Oregon Football: 5 Sleepers Who Will Surprise in 2013
Today we're taking a look at the sleepers on the Oregon Ducks; guys who have the talent to play big roles in the upcoming season but have been otherwise left out of preseason lists and hype machines.
I'm specifically looking at the players who have put in their time and now enter the 2013 season ready to put it all together. They may not necessarily be starters, but having solid depth is a major key to any championship run.
For the purposes of staying true to the definition of "sleeper," I won't include the incoming freshmen, as we've pretty much combed through the list on multiple occasions and looked for guys who will contribute right away.
You may have forgotten about some of these guys, and with the spotlight constantly being placed on guys like De'Anthony Thomas, Marcus Mariota and Ifo Ekpre-Olomu, who could blame you?
But when the 2013 season concludes, you'll know every one of these names quite well.
Here are the five sleepers on the Oregon Ducks who will surprise in 2013.
5. WR Eric Dungy
Spring games are interesting because on one hand, you get a firsthand look at who has improved since the end of the previous season, but at the end of the day the competition isn't great and the mood is pretty relaxed.
That didn't stop me from noticing just how much work wide receiver Eric Dungy appeared to have put in between January and April. It showed to the tune of nine catches for 57 yards, and while I'll mention for the second time now that, yes, I realize it was just the spring game, Dungy looked like a different player.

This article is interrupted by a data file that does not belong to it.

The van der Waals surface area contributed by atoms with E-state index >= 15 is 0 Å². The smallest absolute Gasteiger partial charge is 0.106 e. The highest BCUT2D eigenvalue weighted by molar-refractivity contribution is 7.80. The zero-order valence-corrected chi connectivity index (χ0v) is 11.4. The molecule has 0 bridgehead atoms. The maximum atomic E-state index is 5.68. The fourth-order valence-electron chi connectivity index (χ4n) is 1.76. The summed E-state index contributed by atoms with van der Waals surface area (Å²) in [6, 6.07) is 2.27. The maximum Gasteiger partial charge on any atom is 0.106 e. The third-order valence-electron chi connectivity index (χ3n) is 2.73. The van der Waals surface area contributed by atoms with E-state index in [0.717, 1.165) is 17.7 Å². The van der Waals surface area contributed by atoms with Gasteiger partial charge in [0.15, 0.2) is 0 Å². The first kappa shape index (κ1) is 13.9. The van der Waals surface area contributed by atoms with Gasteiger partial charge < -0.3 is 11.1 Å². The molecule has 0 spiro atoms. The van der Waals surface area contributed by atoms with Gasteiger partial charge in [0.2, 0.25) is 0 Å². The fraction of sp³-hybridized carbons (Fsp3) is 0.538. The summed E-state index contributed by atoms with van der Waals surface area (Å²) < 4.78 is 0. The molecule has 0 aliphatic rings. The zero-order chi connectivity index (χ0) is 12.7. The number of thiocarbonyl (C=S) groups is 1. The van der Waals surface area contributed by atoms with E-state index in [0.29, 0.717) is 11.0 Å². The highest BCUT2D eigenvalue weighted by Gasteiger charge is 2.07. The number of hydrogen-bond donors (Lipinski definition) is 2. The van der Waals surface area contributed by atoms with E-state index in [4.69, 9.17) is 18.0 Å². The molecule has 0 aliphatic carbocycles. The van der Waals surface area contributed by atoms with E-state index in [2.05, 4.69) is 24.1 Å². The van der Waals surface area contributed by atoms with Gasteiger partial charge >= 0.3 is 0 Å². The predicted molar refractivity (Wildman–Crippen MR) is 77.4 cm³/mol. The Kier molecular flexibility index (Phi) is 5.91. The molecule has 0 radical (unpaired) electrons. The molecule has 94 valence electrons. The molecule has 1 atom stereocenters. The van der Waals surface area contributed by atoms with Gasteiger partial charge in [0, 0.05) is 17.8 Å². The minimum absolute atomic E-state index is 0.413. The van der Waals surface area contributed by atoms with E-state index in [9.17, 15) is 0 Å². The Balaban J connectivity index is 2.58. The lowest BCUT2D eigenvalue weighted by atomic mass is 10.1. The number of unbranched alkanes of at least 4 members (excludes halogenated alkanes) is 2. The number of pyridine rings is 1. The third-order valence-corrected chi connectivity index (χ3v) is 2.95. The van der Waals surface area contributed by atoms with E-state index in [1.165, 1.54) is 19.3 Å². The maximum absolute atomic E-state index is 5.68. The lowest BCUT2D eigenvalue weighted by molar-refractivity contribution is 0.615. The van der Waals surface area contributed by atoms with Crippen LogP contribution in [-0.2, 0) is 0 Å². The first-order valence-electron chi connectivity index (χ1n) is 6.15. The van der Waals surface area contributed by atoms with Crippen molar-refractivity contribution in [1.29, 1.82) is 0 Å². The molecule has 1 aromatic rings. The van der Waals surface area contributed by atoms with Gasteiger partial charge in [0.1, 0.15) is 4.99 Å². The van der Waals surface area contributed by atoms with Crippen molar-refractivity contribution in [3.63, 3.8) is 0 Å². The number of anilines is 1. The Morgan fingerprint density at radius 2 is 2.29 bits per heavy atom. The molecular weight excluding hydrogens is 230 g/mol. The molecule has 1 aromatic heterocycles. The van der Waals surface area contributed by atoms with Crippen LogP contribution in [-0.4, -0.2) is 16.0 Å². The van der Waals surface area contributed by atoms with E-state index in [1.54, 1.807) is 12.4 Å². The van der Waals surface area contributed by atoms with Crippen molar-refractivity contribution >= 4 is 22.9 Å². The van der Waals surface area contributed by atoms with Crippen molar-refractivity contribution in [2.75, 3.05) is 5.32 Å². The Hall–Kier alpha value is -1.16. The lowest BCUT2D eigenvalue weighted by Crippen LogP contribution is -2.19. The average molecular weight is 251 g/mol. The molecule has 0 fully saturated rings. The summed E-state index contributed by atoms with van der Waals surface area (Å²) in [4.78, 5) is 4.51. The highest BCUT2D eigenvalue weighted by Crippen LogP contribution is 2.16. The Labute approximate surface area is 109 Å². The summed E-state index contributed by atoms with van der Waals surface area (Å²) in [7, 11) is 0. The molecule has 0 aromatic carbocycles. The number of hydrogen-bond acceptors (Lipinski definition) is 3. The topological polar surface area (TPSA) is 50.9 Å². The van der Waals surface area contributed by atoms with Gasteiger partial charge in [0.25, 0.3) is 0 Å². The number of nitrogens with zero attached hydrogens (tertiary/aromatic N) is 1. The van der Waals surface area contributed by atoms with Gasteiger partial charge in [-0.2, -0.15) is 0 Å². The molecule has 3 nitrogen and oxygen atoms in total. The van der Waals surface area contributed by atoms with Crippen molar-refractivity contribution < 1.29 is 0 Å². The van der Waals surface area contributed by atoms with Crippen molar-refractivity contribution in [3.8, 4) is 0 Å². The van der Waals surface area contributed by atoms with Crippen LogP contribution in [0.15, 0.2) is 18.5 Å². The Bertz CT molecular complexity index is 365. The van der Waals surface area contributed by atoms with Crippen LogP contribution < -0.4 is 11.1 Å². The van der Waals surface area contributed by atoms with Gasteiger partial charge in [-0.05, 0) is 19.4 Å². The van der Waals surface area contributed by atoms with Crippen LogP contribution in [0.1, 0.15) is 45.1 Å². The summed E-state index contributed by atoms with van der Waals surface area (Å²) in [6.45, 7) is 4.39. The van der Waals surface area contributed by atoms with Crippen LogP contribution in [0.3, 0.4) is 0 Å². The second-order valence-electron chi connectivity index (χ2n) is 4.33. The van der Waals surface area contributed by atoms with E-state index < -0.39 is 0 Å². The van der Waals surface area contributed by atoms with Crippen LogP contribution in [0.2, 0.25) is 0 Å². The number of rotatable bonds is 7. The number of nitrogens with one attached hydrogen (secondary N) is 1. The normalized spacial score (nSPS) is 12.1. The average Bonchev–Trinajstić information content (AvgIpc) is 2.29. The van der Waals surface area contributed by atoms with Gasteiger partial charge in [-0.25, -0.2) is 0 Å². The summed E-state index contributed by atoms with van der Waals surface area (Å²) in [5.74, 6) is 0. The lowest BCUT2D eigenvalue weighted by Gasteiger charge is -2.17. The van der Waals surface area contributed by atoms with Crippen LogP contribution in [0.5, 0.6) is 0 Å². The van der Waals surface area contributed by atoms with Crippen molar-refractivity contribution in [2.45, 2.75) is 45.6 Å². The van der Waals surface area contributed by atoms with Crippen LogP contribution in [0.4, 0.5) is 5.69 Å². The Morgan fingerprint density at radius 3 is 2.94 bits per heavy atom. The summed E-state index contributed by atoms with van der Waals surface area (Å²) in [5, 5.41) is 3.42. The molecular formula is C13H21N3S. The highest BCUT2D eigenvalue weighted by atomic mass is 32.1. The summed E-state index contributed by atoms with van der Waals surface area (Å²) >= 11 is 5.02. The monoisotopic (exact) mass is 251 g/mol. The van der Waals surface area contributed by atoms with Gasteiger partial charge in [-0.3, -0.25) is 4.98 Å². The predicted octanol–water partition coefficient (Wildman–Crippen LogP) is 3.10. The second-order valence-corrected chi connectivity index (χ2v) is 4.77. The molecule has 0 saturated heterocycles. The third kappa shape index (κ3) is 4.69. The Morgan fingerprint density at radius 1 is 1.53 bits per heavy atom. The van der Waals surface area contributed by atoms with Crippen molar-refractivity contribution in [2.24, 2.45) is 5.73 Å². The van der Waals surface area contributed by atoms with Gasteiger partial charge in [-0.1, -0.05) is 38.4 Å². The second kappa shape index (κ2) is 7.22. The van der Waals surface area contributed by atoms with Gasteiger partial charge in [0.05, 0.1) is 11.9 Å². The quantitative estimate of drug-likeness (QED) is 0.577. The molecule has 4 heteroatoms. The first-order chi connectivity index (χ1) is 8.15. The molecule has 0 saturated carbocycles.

What he looked like was somebody ready to contribute each and every game, something that hasn't happened in the past couple seasons. He looked more confident and his first step was much faster than it has been.
He obviously has the football pedigree with his dad, Tony, being one of the most respected coaches ever to grace the NFL sidelines. But it appears Eric is now ready to utilize every ounce of his talent and become another dangerous weapon in the Ducks passing attack.
4. OL Everett Benyard III
It's not often that a senior offensive lineman with little more than a year of experience ends up making a difference in his final campaign.
But Everett Benyard III will be an exception, and his size alone at 6'7" 305 pounds is enough to want to keep tabs on this talented lineman.
With the rash of injuries at the position during spring practice, Benyard III was one of several players who got a chance to take reps with the first team.
I've said it before and I'll say it again: the offensive line is the biggest key to the Ducks' entire offensive machine. Depth is crucial because, at a position where physical contact occurs on every play, injuries are going to happen.
It's a positive sign that Benyard III has continued to put in work, and when his time comes to make big plays in key moments, the senior will be ready.
3. DT Jared Ebert
The defensive line is shaping up to be one of the best in recent memory, and that's due in large part to the depth that exists behind the starters.